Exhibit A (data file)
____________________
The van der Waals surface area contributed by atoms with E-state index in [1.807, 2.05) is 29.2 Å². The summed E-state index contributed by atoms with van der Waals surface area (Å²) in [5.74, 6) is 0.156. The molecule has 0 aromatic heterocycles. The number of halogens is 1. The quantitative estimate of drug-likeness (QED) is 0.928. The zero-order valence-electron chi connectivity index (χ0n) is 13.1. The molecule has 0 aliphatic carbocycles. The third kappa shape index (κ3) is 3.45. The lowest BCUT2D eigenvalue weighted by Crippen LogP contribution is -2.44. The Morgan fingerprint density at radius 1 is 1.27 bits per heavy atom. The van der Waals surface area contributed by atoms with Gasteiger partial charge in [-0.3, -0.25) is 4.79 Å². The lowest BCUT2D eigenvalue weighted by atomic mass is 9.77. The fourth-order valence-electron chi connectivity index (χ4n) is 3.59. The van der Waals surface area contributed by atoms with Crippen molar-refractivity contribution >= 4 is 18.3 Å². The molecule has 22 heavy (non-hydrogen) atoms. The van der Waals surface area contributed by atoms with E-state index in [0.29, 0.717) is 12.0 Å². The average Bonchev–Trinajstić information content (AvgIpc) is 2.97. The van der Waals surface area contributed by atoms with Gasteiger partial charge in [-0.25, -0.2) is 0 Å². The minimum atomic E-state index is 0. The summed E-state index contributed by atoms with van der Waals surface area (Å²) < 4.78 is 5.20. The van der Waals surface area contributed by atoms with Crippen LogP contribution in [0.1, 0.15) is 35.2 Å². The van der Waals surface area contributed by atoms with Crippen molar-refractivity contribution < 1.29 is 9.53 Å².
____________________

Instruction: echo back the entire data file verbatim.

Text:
The van der Waals surface area contributed by atoms with E-state index in [1.807, 2.05) is 29.2 Å². The summed E-state index contributed by atoms with van der Waals surface area (Å²) in [5.74, 6) is 0.156. The molecule has 0 aromatic heterocycles. The number of halogens is 1. The quantitative estimate of drug-likeness (QED) is 0.928. The zero-order valence-electron chi connectivity index (χ0n) is 13.1. The molecule has 0 aliphatic carbocycles. The third kappa shape index (κ3) is 3.45. The lowest BCUT2D eigenvalue weighted by Crippen LogP contribution is -2.44. The Morgan fingerprint density at radius 1 is 1.27 bits per heavy atom. The van der Waals surface area contributed by atoms with Gasteiger partial charge in [-0.3, -0.25) is 4.79 Å². The lowest BCUT2D eigenvalue weighted by atomic mass is 9.77. The fourth-order valence-electron chi connectivity index (χ4n) is 3.59. The van der Waals surface area contributed by atoms with Crippen molar-refractivity contribution >= 4 is 18.3 Å². The molecule has 22 heavy (non-hydrogen) atoms. The van der Waals surface area contributed by atoms with E-state index in [0.29, 0.717) is 12.0 Å². The average Bonchev–Trinajstić information content (AvgIpc) is 2.97. The van der Waals surface area contributed by atoms with Gasteiger partial charge in [-0.25, -0.2) is 0 Å². The minimum atomic E-state index is 0. The summed E-state index contributed by atoms with van der Waals surface area (Å²) < 4.78 is 5.20. The van der Waals surface area contributed by atoms with Crippen LogP contribution in [0.1, 0.15) is 35.2 Å². The van der Waals surface area contributed by atoms with Crippen molar-refractivity contribution < 1.29 is 9.53 Å².